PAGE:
Either through a planned process or through a natural evolution, channels of distribution reflect an observable organization structure. Three types are most common: conventional channels, vertical marketing systems, and horizontal channel systems.
The conventional channel of distribution could be described as a group of independent businesses, each motivated by profit, and having little concern about any other member of the distribution sequence. There are no all-inclusive goals, and in many instances, the assignment of tasks and the evaluation process are totally informal. Consequently, channel frameworks might be working against one another, tasks may go undone, and ineffective channel member relationships may last for years. Despite these deficiencies, this type of channel structure remains most common, and there are numerous examples of such networks working.
Vertical marketing systems
Vertical marketing systems have emerged as a solution to the problems of conventional networks. A vertical marketing system (VMS) comes about when a member of the distribution channel (usually the manufacturer) assumes a leadership role and attempts to coordinate the efforts of the channel so that mutually beneficial goals can be attained. Three forms of vertical integration are now common.
The administered VMS is very close to the conventional network, but differs in that it is informally guided by goals and programs developed by one or a limited number of firms in the existing channel. This framework is the source of the concept of a channel captain, in that administrative skills and the power of one individual may be the driving force of the channel. Often the dominant brands, as in the case of Xerox or Procter & Gamble, are able to manifest this cooperation.
Through the recognition of a channel leader, the distribution networks function better, sales and profits are higher, product exposure improves, inventory management systems are initiated, and the coordination of promotional activities becomes a reality. An administered system is not without its problems. Often, this effort is placed on the shoulders of a single individual. Another drawback is the tendency of polarizing channel members. Businesses either become part of the VMS or remain strongly independent. Eventually these independents may find themselves at a tremendous competitive disadvantage, and may even be deprived of certain channel benefits.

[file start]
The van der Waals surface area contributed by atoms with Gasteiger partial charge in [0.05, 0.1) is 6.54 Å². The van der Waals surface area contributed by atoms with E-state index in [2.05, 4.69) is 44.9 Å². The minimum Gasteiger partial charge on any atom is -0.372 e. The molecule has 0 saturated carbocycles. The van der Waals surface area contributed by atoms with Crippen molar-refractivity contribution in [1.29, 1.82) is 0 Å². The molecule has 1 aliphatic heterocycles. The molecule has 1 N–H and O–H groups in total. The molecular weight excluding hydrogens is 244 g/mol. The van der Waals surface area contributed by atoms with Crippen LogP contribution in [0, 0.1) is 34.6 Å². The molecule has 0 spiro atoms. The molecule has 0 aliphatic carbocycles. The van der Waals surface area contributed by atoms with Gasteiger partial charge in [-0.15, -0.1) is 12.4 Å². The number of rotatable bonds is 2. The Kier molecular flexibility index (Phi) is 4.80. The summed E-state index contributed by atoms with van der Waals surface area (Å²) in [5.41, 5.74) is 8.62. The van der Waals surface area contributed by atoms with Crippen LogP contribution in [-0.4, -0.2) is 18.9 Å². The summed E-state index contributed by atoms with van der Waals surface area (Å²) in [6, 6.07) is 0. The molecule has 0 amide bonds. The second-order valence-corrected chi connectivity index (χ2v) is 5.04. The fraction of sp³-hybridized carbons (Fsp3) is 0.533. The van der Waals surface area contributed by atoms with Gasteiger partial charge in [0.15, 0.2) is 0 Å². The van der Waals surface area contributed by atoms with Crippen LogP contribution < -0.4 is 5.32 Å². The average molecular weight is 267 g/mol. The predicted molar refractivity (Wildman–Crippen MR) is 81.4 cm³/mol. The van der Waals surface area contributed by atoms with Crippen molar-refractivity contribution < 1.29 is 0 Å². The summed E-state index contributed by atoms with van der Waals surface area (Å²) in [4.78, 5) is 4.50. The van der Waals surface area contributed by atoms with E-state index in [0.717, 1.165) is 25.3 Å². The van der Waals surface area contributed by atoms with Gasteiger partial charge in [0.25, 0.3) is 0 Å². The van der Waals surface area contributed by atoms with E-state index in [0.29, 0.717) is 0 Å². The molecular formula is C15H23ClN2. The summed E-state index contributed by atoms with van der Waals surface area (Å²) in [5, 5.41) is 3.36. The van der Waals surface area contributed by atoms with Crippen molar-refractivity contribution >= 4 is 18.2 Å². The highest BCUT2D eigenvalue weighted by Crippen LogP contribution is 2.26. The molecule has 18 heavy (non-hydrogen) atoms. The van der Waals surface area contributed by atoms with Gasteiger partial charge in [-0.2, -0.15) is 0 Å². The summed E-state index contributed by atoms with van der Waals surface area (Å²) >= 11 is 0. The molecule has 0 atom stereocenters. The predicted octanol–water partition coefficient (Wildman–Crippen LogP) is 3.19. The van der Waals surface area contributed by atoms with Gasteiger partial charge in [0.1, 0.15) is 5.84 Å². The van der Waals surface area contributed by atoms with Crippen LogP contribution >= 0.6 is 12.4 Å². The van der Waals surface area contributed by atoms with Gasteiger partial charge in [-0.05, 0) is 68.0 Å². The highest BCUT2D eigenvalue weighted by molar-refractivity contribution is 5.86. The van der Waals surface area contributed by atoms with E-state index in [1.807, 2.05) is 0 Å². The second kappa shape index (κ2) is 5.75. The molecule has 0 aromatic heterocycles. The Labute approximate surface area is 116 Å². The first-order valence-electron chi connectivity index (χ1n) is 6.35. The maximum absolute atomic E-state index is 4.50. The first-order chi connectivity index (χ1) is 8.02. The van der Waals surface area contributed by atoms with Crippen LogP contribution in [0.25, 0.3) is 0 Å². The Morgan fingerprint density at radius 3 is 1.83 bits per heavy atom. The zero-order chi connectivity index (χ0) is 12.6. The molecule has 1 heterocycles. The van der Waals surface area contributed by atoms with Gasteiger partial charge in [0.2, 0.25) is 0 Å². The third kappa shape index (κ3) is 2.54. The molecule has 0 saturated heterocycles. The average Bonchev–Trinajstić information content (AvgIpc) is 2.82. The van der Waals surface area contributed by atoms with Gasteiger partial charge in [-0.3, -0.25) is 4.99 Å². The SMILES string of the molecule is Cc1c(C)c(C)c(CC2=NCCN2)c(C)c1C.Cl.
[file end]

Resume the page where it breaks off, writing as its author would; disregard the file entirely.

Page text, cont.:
There are instances when channel members wish to formalize their relationship by employing a contractual agreement, known as a contractual VMS. This provides additional control, and either explicitly or implicitly spells out the marketing functions to be performed by all the members of the channel. This is the most popular form of vertical marketing arrangement.
When channel members on different levels are owned and operated by one organization, a corporate vertical marketing system is said to exist. Such integration can be forward or backward. A manufacturer who owns the various intermediaries in its channel network has engaged in forward integration. A retailer who takes over the wholesaling and manufacturing tasks is backward integrating. This process can entail either the organization's purchasing the institutions, or establishing its own facilities. Although partial forward or backward integration is most common, total integration is becoming more popular. Manufacturers who have recently integrated through to the retail level are Dannon Yogurt, Blue Bell Ice Cream, and Pepperidge Farms. Sears and Safeway stores are two retailers that have successfully integrated backward. American Hospital Supply Corporation is an example of a wholesaler that has integrated both backward and forward.
Horizontal channel systems
There are instances where two or more companies are unable to acquire the capital, or do not have the technical or production know-how, to effectively market their products alone. In such cases, these companies may establish a temporary or quasi-permanent relationship in order to work with each other, and create the channel mechanism required to reach their target markets. This arrangement has been labeled a horizontal channel system. For example, two small manufacturers might combine their shipments to common markets in order to gain full carload transportation rates that each could not obtain separately. Another common scenario is for a large retailer to buyout several competing small retailers in order to gain entry into certain markets or with certain customers.